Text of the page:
WASHINGTON • Job growth in the United States slowed in May and employment gains in the previous two months were not as strong as previously reported, suggesting the labour market was losing momentum despite the unemployment rate falling to a 16-year low of 4.3 per cent.
Non-farm payrolls increased 138,000 last month as the manufacturing, government and retail sectors lost jobs, the Labour Department said yesterday.
March and April data was revised to show 66,000 fewer jobs created than previously reported. May's job gains marked a sharp deceleration from the 181,000 monthly average over the past 12 months.
While last month's job gains could still be sufficient reason for the US Federal Reserve to raise interest rates this month, the modest increase could raise concerns about the economy's health after growth slowed in the first quarter.
The economy needs to create 75,000 to 100,000 jobs per month to keep up with growth in the working-age population. Job gains are slowing as the labour market nears full employment.
The employment report was released less than two weeks before the Fed's June 13-14 policy meeting.
Economists polled by Reuters had forecast payrolls increasing by 185,000 jobs last month and the unemployment rate holding steady at 4.4 per cent.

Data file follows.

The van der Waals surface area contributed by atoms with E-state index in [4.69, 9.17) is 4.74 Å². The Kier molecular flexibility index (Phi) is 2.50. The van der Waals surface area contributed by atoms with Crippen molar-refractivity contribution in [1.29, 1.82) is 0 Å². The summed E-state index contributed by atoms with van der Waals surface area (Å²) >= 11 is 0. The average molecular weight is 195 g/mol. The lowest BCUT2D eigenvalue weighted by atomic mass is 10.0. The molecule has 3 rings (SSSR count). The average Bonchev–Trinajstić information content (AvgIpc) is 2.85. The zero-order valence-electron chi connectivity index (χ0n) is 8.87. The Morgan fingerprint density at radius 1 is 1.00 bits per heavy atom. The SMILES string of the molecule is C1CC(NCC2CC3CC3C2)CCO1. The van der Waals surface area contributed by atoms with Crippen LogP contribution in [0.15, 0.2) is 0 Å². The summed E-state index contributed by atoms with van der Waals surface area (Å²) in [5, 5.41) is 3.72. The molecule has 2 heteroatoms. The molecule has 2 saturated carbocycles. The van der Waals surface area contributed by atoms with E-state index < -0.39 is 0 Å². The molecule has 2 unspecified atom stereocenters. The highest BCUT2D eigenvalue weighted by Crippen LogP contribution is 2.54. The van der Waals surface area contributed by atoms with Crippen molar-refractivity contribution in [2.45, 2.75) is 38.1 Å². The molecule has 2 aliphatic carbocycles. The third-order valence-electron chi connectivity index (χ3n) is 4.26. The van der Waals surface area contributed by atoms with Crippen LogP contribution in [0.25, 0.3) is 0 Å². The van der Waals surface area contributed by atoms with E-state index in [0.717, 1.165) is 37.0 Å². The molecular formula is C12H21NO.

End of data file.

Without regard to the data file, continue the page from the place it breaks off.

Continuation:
Prior to the report, US financial markets had almost priced in a 25-basis-point increase in the Fed's benchmark overnight interest rate this month, according to CME FedWatch.
The US central bank raised interest rates by 25 basis points in March. Data on consumer spending and manufacturing suggests the economy gained speed early in the second quarter after gross domestic product increased at a tepid 1.2 per cent annualised rate at the start of the year.
But persistently sluggish wage growth could cast a shadow on further monetary policy tightening. Average hourly earnings rose four cents or 0.2 per cent last month after a similar gain in April.
That left the year-on-year increase in wages at 2.5 per cent.
Annual inflation rates have retreated in recent months, but with the labour market expected to hit full employment this year, there is optimism that wage growth will accelerate.